Weekend walks in North Yorkshire – with a pub en route
Last updated Mar 31, 2024

It’s hard to beat the feeling of getting out into the countryside to get some fresh air, stretch your legs and take in some quintessential Yorkshire scenery.

Add to that the possibility of visiting a local pub for a pint or some hearty food, and you’ve got a winning weekend combination.

Welburn, Castle Howard and The Crown & Cushion

Castle Howard (Image: Pixabay)

The route: Starting and ending outside The Crown & Cushion pub in the pretty village of Welburn there are several circular walks that pass through woodlands and the land belonging to Castle Howard  – the estate website suggests longer and shorter routes, which are available to download as pdfs.

With sweeping scenery across the Howardian Hills, the estate boasts several follies, set amongst the arable farmland and gently undulating terrain.

The pub: The Crown & Cushion serves ‘fresh, locally sourced and seasonally led food’, according to its website.

Boasting a large beer garden and a dog-friendly policy, it’s a popular destination for both lunchtime walkers and fine diners.

Spofforth, Kirkby Overblow and The Castle Inn

Spofforth Castle

The route: The charming village of Spofforth is located between Wetherby and Harrogate and connects to many outlying villages by footpaths and bridleways.

Crossing farmlands and through the woods to Kirkby Overblow – which boasts several pubs of its own – the route can also be lengthened to incorporate another ancient village, Sicklinghall.

There are many walks that follow this route, including suggested directions from All Trails, and a blog by the Walking Englishman.

The pub: The Castle Inn in Spofforth is a classic example of an upmarket country pub, with rooms, an event space and a spacious outdoor area.

Sunday roasts are served with a signature giant Yorkshire pudding, and cask ales are sourced from a range of local breweries, including Leeds Brewery, Theakston and Timothy Taylor’s.

Staveley Nature Reserve and The Royal Oak Inn

Staveley Nature Reserve

The route: Staveley Nature Reserve, located between the villages of Staveley and Minskip, offers a large network of footpaths, covering 79 hectares of wetlands.

Parking is free, either in the Yorkshire Wildlife Trust car park or along Minskip Road, and many of the trails are accessible by both buggies and wheelchairs, and clearly signposted along the way.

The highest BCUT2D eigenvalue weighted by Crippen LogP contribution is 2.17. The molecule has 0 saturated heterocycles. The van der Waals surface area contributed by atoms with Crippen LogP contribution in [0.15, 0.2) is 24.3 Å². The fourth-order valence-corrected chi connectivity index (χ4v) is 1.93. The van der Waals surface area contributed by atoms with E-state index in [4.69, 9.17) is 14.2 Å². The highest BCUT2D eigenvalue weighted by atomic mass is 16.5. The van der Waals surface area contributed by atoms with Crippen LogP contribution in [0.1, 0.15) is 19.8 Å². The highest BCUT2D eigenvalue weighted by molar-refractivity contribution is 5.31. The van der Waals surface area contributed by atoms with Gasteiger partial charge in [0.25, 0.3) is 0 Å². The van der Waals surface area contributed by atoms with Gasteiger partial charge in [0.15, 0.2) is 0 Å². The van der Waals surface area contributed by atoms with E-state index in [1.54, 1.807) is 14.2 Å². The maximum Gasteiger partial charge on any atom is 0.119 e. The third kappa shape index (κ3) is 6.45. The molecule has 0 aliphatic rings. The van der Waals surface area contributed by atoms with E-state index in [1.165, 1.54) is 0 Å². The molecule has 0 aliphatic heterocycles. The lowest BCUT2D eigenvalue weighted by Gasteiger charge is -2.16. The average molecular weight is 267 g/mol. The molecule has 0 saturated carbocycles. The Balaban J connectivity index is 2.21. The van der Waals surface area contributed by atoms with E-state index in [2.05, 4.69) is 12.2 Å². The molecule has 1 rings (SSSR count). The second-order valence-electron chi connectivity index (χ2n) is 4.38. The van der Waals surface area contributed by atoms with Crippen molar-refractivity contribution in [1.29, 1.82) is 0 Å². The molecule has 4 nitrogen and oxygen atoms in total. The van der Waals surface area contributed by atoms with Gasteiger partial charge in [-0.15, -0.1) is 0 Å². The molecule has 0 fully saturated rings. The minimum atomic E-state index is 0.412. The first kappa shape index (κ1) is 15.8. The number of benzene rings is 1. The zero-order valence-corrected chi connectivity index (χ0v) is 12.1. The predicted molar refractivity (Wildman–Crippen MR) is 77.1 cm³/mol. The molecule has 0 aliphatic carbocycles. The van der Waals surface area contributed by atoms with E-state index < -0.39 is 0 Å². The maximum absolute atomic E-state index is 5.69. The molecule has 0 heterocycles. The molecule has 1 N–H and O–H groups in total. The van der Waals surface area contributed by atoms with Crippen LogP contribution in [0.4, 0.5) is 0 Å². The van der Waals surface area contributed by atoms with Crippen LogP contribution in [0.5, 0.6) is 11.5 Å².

The area is a haven for wildlife; a huge variety of birds such as ringed plovers, avocet and sand oystercatchers can be seen, as well as foxes, roe deer, otters, and grazing Highland cattle.

The pub: The Royal Oak Inn is located in the village of Staveley itself. On colder days, there is often a roaring fire for dogs and owners alike to enjoy, and the menu features traditional pub fare, such as pies, curry and fish and chips.

Burnsall, Hebden and The Red Lion

Wharfedale (Image: Pixabay)

The route: In picturesque Wharfedale, Burnsall is nestled between a circle of fells and the River Wharfe, with a history dating back to the Viking era.

Parking can be found on the west side of the river, and a permissive footpath winds its way down the riverbank for one mile, before reaching stepping stones that cross to the opposite bank, and to the village of Hebden.

To get back to Burnsall, follow the path along Hebden Beck, offering a quieter return journey than the riverside which can be popular with visitors in summer. Both the Yorkshire Dales National Park and The Red Lion itself have a suggested route on their respective websites.

The pub: A 16th century coaching inn, The Red Lion is not only a Burnsall institution, but a well-known watering hole in the Yorkshire Dales.

The beer terrace is a busy spot on a sunny day, and there’s a wide range of food and drink offerings, including brunch, as well as the firm favourites.

Knaresborough, and The Half Moon Inn

The Half Moon pub in Knaresborough.

The Half Moon pub in Knaresborough

The route: Knaresborough is often bustling with visitors and boaters in the summer months, but venturing further out of the historic town centre allows you to enjoy views of the River Nidd, without the crowds.

Strolling the length of the waterside you’ll pass the Shrine of Our Lady in the Crag, interesting rock garden sculptures and the impressively manicured lawns of the riverside houses.

To extend your journey, you can walk in the woodlands to Old Bilton, before looping back into Knaresborough. Visit Harrogate and All Trails both have versions of this route on their websites.

The pub: A family owned, independently run free house, The Half Moon Inn specialises in wood-fired pizza, grazing boards sourced from local producers, and a selection of local ales.

Perched at the end of Low Bridge, a short walk along Knaresborough’s riverside, the pub benefits from being slightly further out from the hubbub – although it’s certainly still a popular spot.

Read more:

Download the FREE Stray Ferret app here to access the latest news, competitions and offers.